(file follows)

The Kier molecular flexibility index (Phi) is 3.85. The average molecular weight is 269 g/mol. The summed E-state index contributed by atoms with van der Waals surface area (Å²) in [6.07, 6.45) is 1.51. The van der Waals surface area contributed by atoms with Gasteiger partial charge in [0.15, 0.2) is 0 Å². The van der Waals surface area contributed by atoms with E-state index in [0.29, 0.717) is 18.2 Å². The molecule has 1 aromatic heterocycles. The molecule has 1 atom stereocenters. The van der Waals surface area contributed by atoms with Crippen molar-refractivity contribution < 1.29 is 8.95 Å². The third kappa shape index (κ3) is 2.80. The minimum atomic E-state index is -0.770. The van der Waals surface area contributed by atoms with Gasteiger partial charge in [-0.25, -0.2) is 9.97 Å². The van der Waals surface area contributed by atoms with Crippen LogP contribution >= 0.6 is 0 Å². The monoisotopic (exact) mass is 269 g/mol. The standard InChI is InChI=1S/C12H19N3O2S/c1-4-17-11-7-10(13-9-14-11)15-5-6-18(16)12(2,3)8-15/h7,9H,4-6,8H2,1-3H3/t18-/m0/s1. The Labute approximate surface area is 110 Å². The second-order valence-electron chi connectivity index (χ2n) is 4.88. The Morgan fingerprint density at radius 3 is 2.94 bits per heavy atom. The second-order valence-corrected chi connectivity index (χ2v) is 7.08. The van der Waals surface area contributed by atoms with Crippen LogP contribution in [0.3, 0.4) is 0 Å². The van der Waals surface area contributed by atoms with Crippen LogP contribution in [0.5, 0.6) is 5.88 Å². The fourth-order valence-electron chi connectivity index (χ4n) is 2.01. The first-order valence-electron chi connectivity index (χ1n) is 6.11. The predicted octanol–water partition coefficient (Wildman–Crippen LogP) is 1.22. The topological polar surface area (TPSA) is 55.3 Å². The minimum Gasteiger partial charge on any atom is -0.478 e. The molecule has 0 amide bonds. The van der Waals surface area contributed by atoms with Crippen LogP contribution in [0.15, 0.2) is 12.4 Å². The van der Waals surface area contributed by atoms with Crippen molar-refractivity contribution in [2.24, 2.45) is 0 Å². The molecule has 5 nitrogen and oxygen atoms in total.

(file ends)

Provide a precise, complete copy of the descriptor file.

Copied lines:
The Kier molecular flexibility index (Phi) is 3.85. The average molecular weight is 269 g/mol. The summed E-state index contributed by atoms with van der Waals surface area (Å²) in [6.07, 6.45) is 1.51. The van der Waals surface area contributed by atoms with Gasteiger partial charge in [0.15, 0.2) is 0 Å². The van der Waals surface area contributed by atoms with E-state index in [0.29, 0.717) is 18.2 Å². The molecule has 1 aromatic heterocycles. The molecule has 1 atom stereocenters. The van der Waals surface area contributed by atoms with Crippen molar-refractivity contribution < 1.29 is 8.95 Å². The third kappa shape index (κ3) is 2.80. The minimum atomic E-state index is -0.770. The van der Waals surface area contributed by atoms with Gasteiger partial charge in [-0.25, -0.2) is 9.97 Å². The van der Waals surface area contributed by atoms with Crippen LogP contribution >= 0.6 is 0 Å². The monoisotopic (exact) mass is 269 g/mol. The standard InChI is InChI=1S/C12H19N3O2S/c1-4-17-11-7-10(13-9-14-11)15-5-6-18(16)12(2,3)8-15/h7,9H,4-6,8H2,1-3H3/t18-/m0/s1. The Labute approximate surface area is 110 Å². The second-order valence-electron chi connectivity index (χ2n) is 4.88. The Morgan fingerprint density at radius 3 is 2.94 bits per heavy atom. The second-order valence-corrected chi connectivity index (χ2v) is 7.08. The van der Waals surface area contributed by atoms with Crippen LogP contribution in [0.3, 0.4) is 0 Å². The van der Waals surface area contributed by atoms with Crippen LogP contribution in [0.5, 0.6) is 5.88 Å². The fourth-order valence-electron chi connectivity index (χ4n) is 2.01. The first-order valence-electron chi connectivity index (χ1n) is 6.11. The predicted octanol–water partition coefficient (Wildman–Crippen LogP) is 1.22. The topological polar surface area (TPSA) is 55.3 Å². The minimum Gasteiger partial charge on any atom is -0.478 e. The molecule has 0 amide bonds. The van der Waals surface area contributed by atoms with Crippen LogP contribution in [0.15, 0.2) is 12.4 Å². The van der Waals surface area contributed by atoms with Crippen molar-refractivity contribution in [2.24, 2.45) is 0 Å². The molecule has 5 nitrogen and oxygen atoms in total.